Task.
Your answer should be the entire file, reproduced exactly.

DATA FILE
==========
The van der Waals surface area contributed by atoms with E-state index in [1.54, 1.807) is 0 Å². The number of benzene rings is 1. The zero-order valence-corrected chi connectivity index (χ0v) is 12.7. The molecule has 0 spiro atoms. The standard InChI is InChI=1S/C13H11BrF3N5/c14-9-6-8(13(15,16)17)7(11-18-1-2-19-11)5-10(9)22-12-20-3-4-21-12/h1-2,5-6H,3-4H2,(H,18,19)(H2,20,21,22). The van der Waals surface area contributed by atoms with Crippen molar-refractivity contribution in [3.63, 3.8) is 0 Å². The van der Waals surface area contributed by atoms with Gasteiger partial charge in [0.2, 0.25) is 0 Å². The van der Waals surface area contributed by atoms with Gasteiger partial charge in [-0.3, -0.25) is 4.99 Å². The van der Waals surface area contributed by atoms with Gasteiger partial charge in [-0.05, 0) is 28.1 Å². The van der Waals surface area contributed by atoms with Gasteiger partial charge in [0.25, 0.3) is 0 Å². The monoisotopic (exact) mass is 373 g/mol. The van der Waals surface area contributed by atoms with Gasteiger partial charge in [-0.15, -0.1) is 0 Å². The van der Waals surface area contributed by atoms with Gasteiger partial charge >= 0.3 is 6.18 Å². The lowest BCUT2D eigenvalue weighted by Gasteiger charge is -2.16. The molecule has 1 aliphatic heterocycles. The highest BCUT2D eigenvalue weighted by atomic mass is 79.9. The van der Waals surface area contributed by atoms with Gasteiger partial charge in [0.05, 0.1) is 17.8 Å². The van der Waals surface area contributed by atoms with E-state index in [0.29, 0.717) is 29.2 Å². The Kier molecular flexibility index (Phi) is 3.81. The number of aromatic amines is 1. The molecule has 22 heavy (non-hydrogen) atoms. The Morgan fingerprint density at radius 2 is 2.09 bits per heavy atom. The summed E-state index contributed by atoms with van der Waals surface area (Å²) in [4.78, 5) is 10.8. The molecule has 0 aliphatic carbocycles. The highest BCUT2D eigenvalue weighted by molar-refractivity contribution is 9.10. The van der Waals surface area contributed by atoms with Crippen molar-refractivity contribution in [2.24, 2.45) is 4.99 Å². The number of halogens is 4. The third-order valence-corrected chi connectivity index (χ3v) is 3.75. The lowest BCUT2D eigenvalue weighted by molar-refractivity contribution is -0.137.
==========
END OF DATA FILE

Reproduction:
The van der Waals surface area contributed by atoms with E-state index in [1.54, 1.807) is 0 Å². The number of benzene rings is 1. The zero-order valence-corrected chi connectivity index (χ0v) is 12.7. The molecule has 0 spiro atoms. The standard InChI is InChI=1S/C13H11BrF3N5/c14-9-6-8(13(15,16)17)7(11-18-1-2-19-11)5-10(9)22-12-20-3-4-21-12/h1-2,5-6H,3-4H2,(H,18,19)(H2,20,21,22). The van der Waals surface area contributed by atoms with Crippen molar-refractivity contribution in [3.63, 3.8) is 0 Å². The van der Waals surface area contributed by atoms with Gasteiger partial charge in [0.2, 0.25) is 0 Å². The van der Waals surface area contributed by atoms with Gasteiger partial charge in [-0.3, -0.25) is 4.99 Å². The van der Waals surface area contributed by atoms with Gasteiger partial charge in [-0.05, 0) is 28.1 Å². The van der Waals surface area contributed by atoms with Gasteiger partial charge in [0.25, 0.3) is 0 Å². The monoisotopic (exact) mass is 373 g/mol. The van der Waals surface area contributed by atoms with Gasteiger partial charge in [-0.15, -0.1) is 0 Å². The van der Waals surface area contributed by atoms with Gasteiger partial charge >= 0.3 is 6.18 Å². The lowest BCUT2D eigenvalue weighted by Gasteiger charge is -2.16. The molecule has 1 aliphatic heterocycles. The highest BCUT2D eigenvalue weighted by atomic mass is 79.9. The van der Waals surface area contributed by atoms with Gasteiger partial charge in [0.05, 0.1) is 17.8 Å². The van der Waals surface area contributed by atoms with E-state index in [0.29, 0.717) is 29.2 Å². The Kier molecular flexibility index (Phi) is 3.81. The number of aromatic amines is 1. The molecule has 22 heavy (non-hydrogen) atoms. The Morgan fingerprint density at radius 2 is 2.09 bits per heavy atom. The summed E-state index contributed by atoms with van der Waals surface area (Å²) in [4.78, 5) is 10.8. The molecule has 0 aliphatic carbocycles. The highest BCUT2D eigenvalue weighted by molar-refractivity contribution is 9.10. The van der Waals surface area contributed by atoms with Crippen molar-refractivity contribution in [2.24, 2.45) is 4.99 Å². The number of halogens is 4. The third-order valence-corrected chi connectivity index (χ3v) is 3.75. The lowest BCUT2D eigenvalue weighted by molar-refractivity contribution is -0.137.